Newcastle Disease (ND) is a highly infectious disease affecting poultry and other birds. Disease is caused by infection with virulent strains of Newcastle Disease Virus (NDV).

ND is a notifiable animal disease. If you suspect it you must report it immediately by contacting the DAERA helpline on 0300 200 7840 (Mon-Fri 9 am to 5 pm) or your local Divisional Veterinary Office.  Contact details can be found at https://www.daera-ni.gov.uk/publications/daera-direct-regional-offices

 If you report suspicion of Newcastle Disease, DAERA will investigate.

Current Situation July 2018

Newcastle Disease has been detected in two commercial poultry premises in the East Flanders region of Belgium.

The disease last occurred in Northern Ireland in 1997 when 1.4 million poultry were slaughtered.

This is a timely reminder for all bird keepers, even if they only keep one bird, to maintain high biosecurity standards and to remain vigilant for any signs of disease in their flock.

Bird keepers are reminded of the importance of excellent biosecurity and anyone concerned about their birds should contact their PVP or their local Divisional Veterinary Office.

Further advice on good biosecurity can be found at: www.daera-ni.gov.uk/publications/biosecurity-and-preventing-welfare-impacts-poultry-and-captive-birds

How to spot Newcastle Disease

Newcastle Disease can produce variable clinical signs in affected birds but mortality can be high and young birds are particularly susceptible. The disease can present as a very acute form ranging to mild or sub-clinical disease. The signs depend on which body system the strain of the virus predominantly affects (the respiratory, digestive or nervous system) and can have a sudden onset and high mortality.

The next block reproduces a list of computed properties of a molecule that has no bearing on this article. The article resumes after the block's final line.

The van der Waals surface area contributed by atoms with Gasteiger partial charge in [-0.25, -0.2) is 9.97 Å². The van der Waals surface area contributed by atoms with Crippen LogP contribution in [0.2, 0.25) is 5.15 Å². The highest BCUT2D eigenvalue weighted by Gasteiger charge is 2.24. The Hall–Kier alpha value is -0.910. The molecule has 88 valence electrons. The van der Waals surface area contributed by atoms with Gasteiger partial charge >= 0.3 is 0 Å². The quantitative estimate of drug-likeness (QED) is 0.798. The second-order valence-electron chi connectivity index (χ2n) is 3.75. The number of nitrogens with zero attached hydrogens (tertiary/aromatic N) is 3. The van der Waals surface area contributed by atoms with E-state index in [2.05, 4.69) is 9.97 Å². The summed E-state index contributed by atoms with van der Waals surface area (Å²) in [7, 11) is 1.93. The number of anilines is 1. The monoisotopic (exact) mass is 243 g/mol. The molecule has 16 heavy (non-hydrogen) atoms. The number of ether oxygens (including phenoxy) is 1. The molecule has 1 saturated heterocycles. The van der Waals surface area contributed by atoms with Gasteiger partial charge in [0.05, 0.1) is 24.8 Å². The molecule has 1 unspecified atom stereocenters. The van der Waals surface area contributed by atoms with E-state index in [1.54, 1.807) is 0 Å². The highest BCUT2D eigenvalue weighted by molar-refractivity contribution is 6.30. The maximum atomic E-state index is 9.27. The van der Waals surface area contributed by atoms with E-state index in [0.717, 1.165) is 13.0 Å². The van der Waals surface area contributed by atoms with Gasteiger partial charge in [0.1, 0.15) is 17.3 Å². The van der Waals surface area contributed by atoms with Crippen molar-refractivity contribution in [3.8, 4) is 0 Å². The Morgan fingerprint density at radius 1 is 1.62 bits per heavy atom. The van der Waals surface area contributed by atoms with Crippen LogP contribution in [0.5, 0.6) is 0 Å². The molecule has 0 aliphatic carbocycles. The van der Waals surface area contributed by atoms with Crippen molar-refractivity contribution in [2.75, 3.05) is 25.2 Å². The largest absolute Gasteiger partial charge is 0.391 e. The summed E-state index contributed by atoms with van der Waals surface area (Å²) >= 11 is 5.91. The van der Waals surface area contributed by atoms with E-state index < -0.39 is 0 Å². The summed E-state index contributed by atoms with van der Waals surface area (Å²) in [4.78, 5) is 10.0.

Signs include quietness, depression, drops in feed/water intake and in egg production in laying birds with a high proportion of eggs laid with abnormal (soft) shells. There also may be respiratory distress (with gaping, coughing, sneezing, gurgling and rattling), yellowish green diarrhoea or nervous signs (such as tremors, incoordination, twisted necks and drooping wings and paralysis).

How Newcastle disease is spread

The disease is spread by direct contact with bodily fluids of infected birds, especially their faeces.

It can also be spread indirectly through people and objects that have been in contact with infected birds, or their excretions (such as faeces). Objects that can carry the disease include:

  • vehicles
  • equipment
  • clothing
  • water and feed

Preventing and controlling Newcastle disease

Control is targeted at strains with a high pathogenicity (ability to cause severe disease).

Controls would apply to domestic fowl, turkeys, geese, ducks, guinea fowl, quails, pigeons, ratites (e.g. ostriches), pheasants and partridges reared or kept in captivity for breeding, the production of meat or eggs for consumption or eggs for restocking supplies of game.

Newcastle Disease could be introduced to domestic poultry by contact with infective wild pigeons and other wild birds or indirectly through contamination of feed or objects.

You can help prevent the disease by:

You should also refer to the following the guidance at www.daera-ni.gov.uk/articles/avian-influenza-ai. While AI and ND are separate diseases both are Notifiable Epizootic Avian Diseases and similar control/preventative measures apply to both diseases.

If the disease occurs in NI, the outbreak will be controlled in line with the Contingency Plan for Epizootic Diseases  and the Notifiable Epizootic Avian Disease Control Strategy    

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